Poor Botticelli!

For a significant number of visitors, and even tourist guides or art lecturers, in my opinion, there is a sort of “Bermuda Triangle” in Le Louvre Museum- formed by the Winged Victory of Samothrace, Milo’s Venus and the Mona Lisa, who outshine all the rest of the Museum. Three works at which it seems usual to look at top speed, because of the necessity to proceed, in one hour to the following visit …

In this whirlwind of the fast track visit, focused on three masterpieces, it is necessary to go from the Winged Victory of Samothrace to Mona Lisa. It is necessary to move forward by the Square Lounge and the Big Gallery and, hop!, we are face to face of the Mona Lisa and in the back the Veronese “Wedding at Cana”, who presents the defect of a too big dimensions for some digital cameras…

Between the main staircase leading to the Victory of Samothrace and the Square Lounge, are two rooms through which most visitors rush, in which are exposed several murals frescoes by Florentine and Lombard painters of the XV and XVIth centuries, that once decorated aristocratic houses and religious buildings.

The First Room of the Department of Italian Paints, named Room Percier and Fountain, shelters two magnificent frescoes of Botticelli: ” Venus and three graces offering presents to a girl ” and ” A young man presented by Venus to seven liberal arts “, both realized between 1483 and 1485, and discovered in 1873 on the first floor of the Villa Lumni, a property in the neighborhood of Florence which belonged between 1469 and 1541 to the Tornabuoni family, allied with the Medici family. Botticelli had been ordered this decoration on the occasion of the wedding of one of its members by this influential Florentine dynasty.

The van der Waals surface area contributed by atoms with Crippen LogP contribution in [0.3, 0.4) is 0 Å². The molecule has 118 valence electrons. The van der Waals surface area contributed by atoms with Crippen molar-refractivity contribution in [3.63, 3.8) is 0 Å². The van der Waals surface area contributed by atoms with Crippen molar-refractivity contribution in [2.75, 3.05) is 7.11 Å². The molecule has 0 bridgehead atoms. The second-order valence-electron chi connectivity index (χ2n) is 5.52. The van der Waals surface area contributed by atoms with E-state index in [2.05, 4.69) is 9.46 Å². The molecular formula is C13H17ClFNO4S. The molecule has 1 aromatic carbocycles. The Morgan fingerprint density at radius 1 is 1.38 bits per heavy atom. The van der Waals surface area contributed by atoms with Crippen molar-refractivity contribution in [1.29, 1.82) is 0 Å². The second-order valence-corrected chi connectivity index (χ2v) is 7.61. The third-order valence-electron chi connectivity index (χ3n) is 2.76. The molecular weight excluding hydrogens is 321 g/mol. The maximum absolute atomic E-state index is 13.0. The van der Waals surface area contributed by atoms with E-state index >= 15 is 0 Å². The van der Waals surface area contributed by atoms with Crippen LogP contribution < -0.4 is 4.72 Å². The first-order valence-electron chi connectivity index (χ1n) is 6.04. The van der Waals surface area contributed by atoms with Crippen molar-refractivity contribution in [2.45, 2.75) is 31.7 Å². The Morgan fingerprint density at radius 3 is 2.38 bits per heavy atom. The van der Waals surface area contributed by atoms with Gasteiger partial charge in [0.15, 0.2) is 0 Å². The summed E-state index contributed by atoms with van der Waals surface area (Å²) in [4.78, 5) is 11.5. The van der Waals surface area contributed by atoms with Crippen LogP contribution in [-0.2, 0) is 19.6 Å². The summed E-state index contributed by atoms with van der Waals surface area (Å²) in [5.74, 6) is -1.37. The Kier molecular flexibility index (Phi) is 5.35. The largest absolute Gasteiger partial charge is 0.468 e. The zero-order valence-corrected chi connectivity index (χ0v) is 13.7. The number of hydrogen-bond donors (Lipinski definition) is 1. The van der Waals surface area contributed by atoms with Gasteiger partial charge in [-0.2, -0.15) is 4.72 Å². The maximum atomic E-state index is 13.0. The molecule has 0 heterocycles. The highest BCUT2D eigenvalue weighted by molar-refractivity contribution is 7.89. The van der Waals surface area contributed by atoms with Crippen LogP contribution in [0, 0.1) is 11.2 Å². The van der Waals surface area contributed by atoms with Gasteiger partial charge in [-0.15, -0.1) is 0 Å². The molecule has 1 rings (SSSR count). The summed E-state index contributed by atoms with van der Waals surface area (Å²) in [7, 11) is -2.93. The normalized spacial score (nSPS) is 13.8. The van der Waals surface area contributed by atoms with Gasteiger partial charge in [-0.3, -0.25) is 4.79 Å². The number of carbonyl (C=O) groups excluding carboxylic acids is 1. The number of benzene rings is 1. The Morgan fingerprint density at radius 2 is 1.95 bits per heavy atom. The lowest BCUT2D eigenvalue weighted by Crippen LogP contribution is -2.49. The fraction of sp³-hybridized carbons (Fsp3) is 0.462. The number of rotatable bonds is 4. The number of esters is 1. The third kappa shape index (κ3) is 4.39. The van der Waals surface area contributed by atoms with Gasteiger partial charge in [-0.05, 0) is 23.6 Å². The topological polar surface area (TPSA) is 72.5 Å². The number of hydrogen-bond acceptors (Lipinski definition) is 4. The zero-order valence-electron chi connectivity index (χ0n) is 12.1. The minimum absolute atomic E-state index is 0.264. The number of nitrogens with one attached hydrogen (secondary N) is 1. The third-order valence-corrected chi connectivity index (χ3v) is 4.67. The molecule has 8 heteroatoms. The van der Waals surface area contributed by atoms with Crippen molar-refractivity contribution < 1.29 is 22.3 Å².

The Second Room, named Duchâtel’s Room, shelters a fresco by Fra Angelico and two Bernardino Luini’s frescoes. The fresco by Fra Angelico, “The Calvary” dates 1440-1445, and both Bernardino Luini’s frescoes, «The Adoration of the Magi” and ” The nativity and the announcement to the shepherds “, date around 1520-1525. The Calvary of Fra Angelico decorated formerly one of the walls of the dining hall of the Convent San Domenico of Fiesole. Both Bernardino Luini’s frescoes were painted for an oratory of Greco Milanese, near Milan.

These marvels, masterpieces of the spirit and the art, are obviously located in a wrong place for the “marathon runners” of our museums, “visit collectors”, or “storytellers” travellers… The Louvre welcomed more than 8.8 million visitors in 2011 : how many of them stopped to contemplate these frescoes? Cultural tourism is a very good thing, but a little more peace and serenity to better enjoy the visits would be highly desirable, in my opinion. I deeply recommend you, to contemplate these frescoes on the occasion of your next visit at the Louvre!

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